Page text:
Unless they work in occupations facing labor shortages, non-EU citizens can get work visas only if they have a job that requires a university degree and pays at least 20,800 pounds a year, which is due to rise to 30,000 pounds next year. Even with these hurdles, Home Secretary Theresa May -- one of the leading candidates for prime minister -- has struggled to reduce the number of non-EU migrants. Net migration from outside the EU in 2015 was 188,000, higher than from inside the bloc.
Agriculture, restaurants, hotels and the fishing industry would be hardest hit if skill-based selection criteria were applied to EU workers, Vargas-Silva said.
Some politicians have warned of a last-minute rush of migrants hoping to get into the U.K. before the rules change. After that, with the pound falling and investment stuttering, the number of EU citizens flocking to the U.K. may slow down naturally as businesses freeze or delay hiring.
“Migration is always driven by the conditions of the U.K. economy,” Vargas-Silva said. “Even if rules don’t change but the economy changes, it will affect migration patterns.”
Before the referendum, employers were offering more people permanent jobs amid an increasingly tight labor market. Since the vote, employers have become more wary about the future and they’ve been shifting to temporary contracts, said James Hick, managing director at employment agency Manpower.
With a cloud of uncertainty hanging over EU citizens in the U.K., Eastern European governments are making a play to lure their people back. Poland’s Deputy Prime Minister Mateusz Morawiecki said last week that the government is considering incentives to entice Poles to return, including steps to simplify rules for small business.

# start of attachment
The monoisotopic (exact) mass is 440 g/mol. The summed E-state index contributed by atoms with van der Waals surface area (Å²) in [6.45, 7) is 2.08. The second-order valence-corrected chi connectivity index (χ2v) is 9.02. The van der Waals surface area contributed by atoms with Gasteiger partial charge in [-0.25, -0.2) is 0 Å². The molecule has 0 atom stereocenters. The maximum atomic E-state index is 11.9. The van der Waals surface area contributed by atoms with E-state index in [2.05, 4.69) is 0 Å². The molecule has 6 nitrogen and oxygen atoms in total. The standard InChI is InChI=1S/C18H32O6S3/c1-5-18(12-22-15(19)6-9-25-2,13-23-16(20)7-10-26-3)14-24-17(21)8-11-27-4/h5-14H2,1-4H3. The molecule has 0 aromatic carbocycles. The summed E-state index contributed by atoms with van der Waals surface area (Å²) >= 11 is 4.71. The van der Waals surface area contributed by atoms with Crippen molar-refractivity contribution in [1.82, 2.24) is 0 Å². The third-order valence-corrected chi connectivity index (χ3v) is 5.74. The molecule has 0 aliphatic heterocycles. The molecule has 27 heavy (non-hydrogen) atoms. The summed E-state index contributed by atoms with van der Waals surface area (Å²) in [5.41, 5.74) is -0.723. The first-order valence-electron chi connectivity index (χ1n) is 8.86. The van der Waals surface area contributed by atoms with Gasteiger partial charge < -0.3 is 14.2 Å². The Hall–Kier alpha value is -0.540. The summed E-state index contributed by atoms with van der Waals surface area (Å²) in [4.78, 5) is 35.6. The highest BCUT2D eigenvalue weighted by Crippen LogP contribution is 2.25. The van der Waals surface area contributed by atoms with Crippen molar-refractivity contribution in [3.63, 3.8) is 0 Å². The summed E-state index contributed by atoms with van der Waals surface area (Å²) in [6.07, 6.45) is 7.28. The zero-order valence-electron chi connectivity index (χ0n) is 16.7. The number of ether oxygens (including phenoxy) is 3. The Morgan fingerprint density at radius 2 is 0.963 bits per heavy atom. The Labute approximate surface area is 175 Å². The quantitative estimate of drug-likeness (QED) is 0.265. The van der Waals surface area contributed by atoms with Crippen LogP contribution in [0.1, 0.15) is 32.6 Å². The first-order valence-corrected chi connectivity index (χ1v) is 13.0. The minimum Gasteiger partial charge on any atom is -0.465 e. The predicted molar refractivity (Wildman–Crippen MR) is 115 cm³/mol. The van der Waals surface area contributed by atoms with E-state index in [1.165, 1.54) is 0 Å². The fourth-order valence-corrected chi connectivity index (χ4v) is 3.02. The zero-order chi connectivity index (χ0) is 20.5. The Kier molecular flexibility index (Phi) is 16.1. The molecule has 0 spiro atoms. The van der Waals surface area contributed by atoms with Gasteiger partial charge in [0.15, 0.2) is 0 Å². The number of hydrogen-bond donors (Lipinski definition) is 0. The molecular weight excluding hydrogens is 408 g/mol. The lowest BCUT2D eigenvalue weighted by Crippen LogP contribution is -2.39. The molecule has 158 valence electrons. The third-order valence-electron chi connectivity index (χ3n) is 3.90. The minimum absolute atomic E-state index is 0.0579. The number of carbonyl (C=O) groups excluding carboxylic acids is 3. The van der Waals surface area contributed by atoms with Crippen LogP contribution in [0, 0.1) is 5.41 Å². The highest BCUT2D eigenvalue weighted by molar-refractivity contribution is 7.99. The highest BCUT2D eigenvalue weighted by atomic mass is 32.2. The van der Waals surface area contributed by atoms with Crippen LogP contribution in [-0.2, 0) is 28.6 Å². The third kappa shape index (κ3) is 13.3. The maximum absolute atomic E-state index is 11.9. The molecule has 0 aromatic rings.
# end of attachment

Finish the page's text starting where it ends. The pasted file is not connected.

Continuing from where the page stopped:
“I would be happy if there was a six-digit figure of Poles returning from Great Britain,” he said. “Poland will be creating some 200,000 jobs annually as of this year and we believe that those who would potentially come back would create jobs themselves.”
The government is targeting Polish expatriates like Jacek Ambrozy. After arriving in the U.K. in 2005, he started his own business, IBB Polish Building Wholesale, selling construction materials that he imports from Poland. Post-Brexit, Ambrozy has two problems: worried Polish employees and a worsening exchange rate that he says is costing him £2,400 a week.
“The unwelcome climate will for sure limit the number of new immigrants,” he said. “And some immigrants might decide to go back to Poland.”
Ambrozy said he plans to open a warehouse in Poland next year to build his business there “just in case.” One of his 12 Polish employees in the U.K. called him the day after the referendum asking if he could get his salary paid in advance.
“I asked him why and he said, ‘Because now anything can happen,’ ” Ambrozy said. “He was really frightened.”
—With assistance from Marek Strzelecki.